Clinical social worker specializing in palliative care and bereavement, Harare, Zimbabwe
The 25% response rate (which seems very low) deserves debate.
The result that many palliative care providers say they do need to be involved in this discussion is significant: to date this has not been encouraged, so this survey is a welcome start. A minority of respondents, 22%, agree that physician-assisted suicide should be part of palliative care, but their patients DO ask for it. Of the 250 respondents with patients currently receiving palliative care, 59% of the patients requested physician-assisted suicide—some as many as 11 or more times.
Some of the survey questions could improve with expansion: for example, a physician may agree they should never break the law, but do they agree with that law?
The qualitative data, as usual, provides rich information. I found it notable that those respondents against including physician-assisted death as part of palliative care comment in really strong, unequivocal tones. As in any communication, this tends to block any discussion with an alternative viewpoint. The impact of Christian beliefs in some settings (notably across Africa) is evident.
I think there could be room for exploring attitudes of respondents beyond palliative care; Lukas Radbruch’s description of two of his cases, one patient with a life-limiting illness and another no longer wanting to live, provides a backdrop to this.1
Perhaps the population targeted for this and other surveys could be more inclusive. In addition to directors and CEOs of palliative care organizations, it is important to have input from staff members, as well as individual hospice or palliative care workers. [Clarification: Most IAHPC members (80%) are individuals.] The culture of an organization will also affect how open staff members can be about this topic, so private, confidential responses need to be sought. [The IAHPC survey was anonymous, but Ms. Hunt notes that the palliative care community is so small in some countries that even a descriptor such as “social worker, Zimbabwe” would likely identify the respondent, and could limit or taint responses.] Similarly, individuals may not work for an organization but are involved with palliative care in other ways, such as in private practice; often, the questions are limited for this experience.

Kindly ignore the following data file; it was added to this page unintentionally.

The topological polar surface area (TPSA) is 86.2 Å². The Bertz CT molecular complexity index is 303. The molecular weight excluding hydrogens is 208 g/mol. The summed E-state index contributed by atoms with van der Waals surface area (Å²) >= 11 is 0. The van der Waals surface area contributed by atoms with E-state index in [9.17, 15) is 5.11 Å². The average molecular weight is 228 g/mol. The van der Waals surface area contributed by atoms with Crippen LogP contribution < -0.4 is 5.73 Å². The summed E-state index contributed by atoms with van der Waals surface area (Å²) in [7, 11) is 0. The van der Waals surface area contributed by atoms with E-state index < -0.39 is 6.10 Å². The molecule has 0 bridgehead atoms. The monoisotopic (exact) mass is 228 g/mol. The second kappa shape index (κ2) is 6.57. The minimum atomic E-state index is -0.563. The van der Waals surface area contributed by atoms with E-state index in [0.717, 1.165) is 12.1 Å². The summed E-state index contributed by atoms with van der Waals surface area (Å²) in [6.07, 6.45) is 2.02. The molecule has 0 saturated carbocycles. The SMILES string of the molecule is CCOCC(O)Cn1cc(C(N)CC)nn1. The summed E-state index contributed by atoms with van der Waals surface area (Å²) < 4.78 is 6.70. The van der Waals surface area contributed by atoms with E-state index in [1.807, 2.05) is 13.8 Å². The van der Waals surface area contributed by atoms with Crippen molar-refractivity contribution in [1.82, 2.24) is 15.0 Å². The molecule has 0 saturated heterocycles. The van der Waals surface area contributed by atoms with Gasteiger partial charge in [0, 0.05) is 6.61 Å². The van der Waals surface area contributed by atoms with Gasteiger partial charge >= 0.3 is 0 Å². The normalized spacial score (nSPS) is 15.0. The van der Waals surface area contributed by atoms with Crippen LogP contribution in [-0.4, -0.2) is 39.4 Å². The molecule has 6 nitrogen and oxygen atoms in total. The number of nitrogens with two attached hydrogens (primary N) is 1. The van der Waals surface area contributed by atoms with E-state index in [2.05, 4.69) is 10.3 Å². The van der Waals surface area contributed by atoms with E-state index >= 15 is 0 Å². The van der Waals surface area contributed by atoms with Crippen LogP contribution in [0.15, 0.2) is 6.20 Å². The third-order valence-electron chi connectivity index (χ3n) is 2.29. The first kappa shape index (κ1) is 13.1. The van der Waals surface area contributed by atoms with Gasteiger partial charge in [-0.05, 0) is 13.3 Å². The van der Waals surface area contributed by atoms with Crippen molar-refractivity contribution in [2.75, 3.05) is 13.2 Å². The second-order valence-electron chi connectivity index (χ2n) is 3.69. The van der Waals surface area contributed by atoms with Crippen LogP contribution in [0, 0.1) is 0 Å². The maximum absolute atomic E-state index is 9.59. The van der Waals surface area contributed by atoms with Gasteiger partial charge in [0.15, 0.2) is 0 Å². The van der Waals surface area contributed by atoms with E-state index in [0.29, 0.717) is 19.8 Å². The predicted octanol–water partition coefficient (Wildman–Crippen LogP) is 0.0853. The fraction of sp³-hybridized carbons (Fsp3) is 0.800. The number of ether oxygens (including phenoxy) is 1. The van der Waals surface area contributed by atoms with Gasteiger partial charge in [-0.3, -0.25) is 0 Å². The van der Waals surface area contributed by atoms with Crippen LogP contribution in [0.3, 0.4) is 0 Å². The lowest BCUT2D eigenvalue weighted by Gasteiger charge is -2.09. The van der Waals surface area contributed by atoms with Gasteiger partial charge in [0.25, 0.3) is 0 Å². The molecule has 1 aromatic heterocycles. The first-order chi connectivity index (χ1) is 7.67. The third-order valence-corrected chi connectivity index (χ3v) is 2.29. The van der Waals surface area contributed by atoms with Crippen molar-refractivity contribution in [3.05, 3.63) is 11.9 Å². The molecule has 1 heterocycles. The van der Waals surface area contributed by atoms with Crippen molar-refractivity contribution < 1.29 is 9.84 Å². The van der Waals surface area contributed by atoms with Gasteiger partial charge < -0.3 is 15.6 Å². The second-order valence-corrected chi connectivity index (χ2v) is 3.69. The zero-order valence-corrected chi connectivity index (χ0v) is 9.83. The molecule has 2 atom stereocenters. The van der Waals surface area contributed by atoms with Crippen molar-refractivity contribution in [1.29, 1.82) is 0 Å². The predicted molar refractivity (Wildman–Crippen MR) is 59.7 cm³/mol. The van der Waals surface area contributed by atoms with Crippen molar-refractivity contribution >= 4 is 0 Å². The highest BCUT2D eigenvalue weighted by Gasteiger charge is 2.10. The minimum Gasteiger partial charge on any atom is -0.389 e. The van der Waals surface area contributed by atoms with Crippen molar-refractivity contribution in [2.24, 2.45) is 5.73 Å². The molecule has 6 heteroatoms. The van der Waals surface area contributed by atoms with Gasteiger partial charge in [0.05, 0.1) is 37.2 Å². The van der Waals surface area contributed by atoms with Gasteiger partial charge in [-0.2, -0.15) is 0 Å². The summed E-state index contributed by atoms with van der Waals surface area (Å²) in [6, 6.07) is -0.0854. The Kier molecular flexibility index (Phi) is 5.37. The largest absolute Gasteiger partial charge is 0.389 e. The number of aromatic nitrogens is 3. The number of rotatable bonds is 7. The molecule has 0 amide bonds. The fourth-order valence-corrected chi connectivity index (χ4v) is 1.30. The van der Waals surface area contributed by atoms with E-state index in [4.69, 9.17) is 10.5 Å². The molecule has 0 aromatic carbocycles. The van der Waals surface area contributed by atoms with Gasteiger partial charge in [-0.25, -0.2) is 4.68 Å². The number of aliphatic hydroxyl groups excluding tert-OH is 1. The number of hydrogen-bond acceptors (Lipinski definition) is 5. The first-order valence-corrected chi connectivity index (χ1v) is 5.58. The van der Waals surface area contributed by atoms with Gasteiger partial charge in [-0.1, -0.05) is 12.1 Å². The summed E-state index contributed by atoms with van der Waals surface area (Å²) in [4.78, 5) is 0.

In a note sent before her official comments…
I am not employed by government nor indeed any organization, but am speaking as an independent palliative care social worker. I volunteer on two technical working groups on the Palliative Care Integration project led by the Zimbabwe Ministry of Health and Child Care, in partnership with Island Hospice and Health Care.
I have found it very difficult over the years to even have conversations about this with those in a position of leadership the palliative care community, though many colleagues around the world have told me that that they, too, feel shackled in expressing views different than the official line. The official IAHPC position statement on euthanasia physician-assisted suicide,2 for example, is absolutely on point in an ideal world, and I have no argument with the position that really good palliative care needs to be a priority goal, but in reality, as we know, few countries attain that ideal, which leaves a vacuum as to how to act.
More significantly though, I also believe, from my experience, that even with "perfect" palliative care, there are still individuals who would prefer to choose physician-assisted dying and we are simply not listening to or respecting them. As you can imagine, I am overjoyed that the survey was initiated and feel that, at last, perhaps there can be a voice for a wider range of practitioners, and who knows, perhaps even for patients and families!